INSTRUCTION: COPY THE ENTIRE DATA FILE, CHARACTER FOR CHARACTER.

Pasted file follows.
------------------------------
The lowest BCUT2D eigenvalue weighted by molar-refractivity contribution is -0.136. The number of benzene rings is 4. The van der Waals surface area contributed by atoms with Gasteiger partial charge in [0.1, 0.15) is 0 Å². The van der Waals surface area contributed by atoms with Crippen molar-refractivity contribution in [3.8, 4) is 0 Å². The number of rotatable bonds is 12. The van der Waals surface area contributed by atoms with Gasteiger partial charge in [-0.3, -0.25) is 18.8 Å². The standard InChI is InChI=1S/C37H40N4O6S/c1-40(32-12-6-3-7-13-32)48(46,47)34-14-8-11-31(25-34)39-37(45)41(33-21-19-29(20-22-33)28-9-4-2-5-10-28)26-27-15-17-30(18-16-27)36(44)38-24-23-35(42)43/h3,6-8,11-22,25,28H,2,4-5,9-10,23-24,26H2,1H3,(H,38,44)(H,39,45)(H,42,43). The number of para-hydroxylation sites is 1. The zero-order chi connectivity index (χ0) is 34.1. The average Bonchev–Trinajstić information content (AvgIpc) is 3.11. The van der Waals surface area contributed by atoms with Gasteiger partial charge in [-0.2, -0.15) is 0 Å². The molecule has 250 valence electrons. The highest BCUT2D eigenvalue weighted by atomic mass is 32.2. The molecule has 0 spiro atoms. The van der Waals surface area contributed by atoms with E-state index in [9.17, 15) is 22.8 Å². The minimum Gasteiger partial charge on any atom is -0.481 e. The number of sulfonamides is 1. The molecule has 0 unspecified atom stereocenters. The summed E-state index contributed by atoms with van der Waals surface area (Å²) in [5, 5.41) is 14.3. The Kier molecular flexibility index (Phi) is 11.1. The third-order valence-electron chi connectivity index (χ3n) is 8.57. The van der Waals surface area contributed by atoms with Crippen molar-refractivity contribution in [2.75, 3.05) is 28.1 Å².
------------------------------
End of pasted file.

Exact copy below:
The lowest BCUT2D eigenvalue weighted by molar-refractivity contribution is -0.136. The number of benzene rings is 4. The van der Waals surface area contributed by atoms with Gasteiger partial charge in [0.1, 0.15) is 0 Å². The van der Waals surface area contributed by atoms with Crippen molar-refractivity contribution in [3.8, 4) is 0 Å². The number of rotatable bonds is 12. The van der Waals surface area contributed by atoms with Gasteiger partial charge in [-0.3, -0.25) is 18.8 Å². The standard InChI is InChI=1S/C37H40N4O6S/c1-40(32-12-6-3-7-13-32)48(46,47)34-14-8-11-31(25-34)39-37(45)41(33-21-19-29(20-22-33)28-9-4-2-5-10-28)26-27-15-17-30(18-16-27)36(44)38-24-23-35(42)43/h3,6-8,11-22,25,28H,2,4-5,9-10,23-24,26H2,1H3,(H,38,44)(H,39,45)(H,42,43). The number of para-hydroxylation sites is 1. The zero-order chi connectivity index (χ0) is 34.1. The average Bonchev–Trinajstić information content (AvgIpc) is 3.11. The van der Waals surface area contributed by atoms with Gasteiger partial charge in [-0.2, -0.15) is 0 Å². The molecule has 250 valence electrons. The highest BCUT2D eigenvalue weighted by atomic mass is 32.2. The molecule has 0 spiro atoms. The van der Waals surface area contributed by atoms with E-state index in [9.17, 15) is 22.8 Å². The minimum Gasteiger partial charge on any atom is -0.481 e. The number of sulfonamides is 1. The molecule has 0 unspecified atom stereocenters. The summed E-state index contributed by atoms with van der Waals surface area (Å²) in [5, 5.41) is 14.3. The Kier molecular flexibility index (Phi) is 11.1. The third-order valence-electron chi connectivity index (χ3n) is 8.57. The van der Waals surface area contributed by atoms with Crippen molar-refractivity contribution in [2.75, 3.05) is 28.1 Å².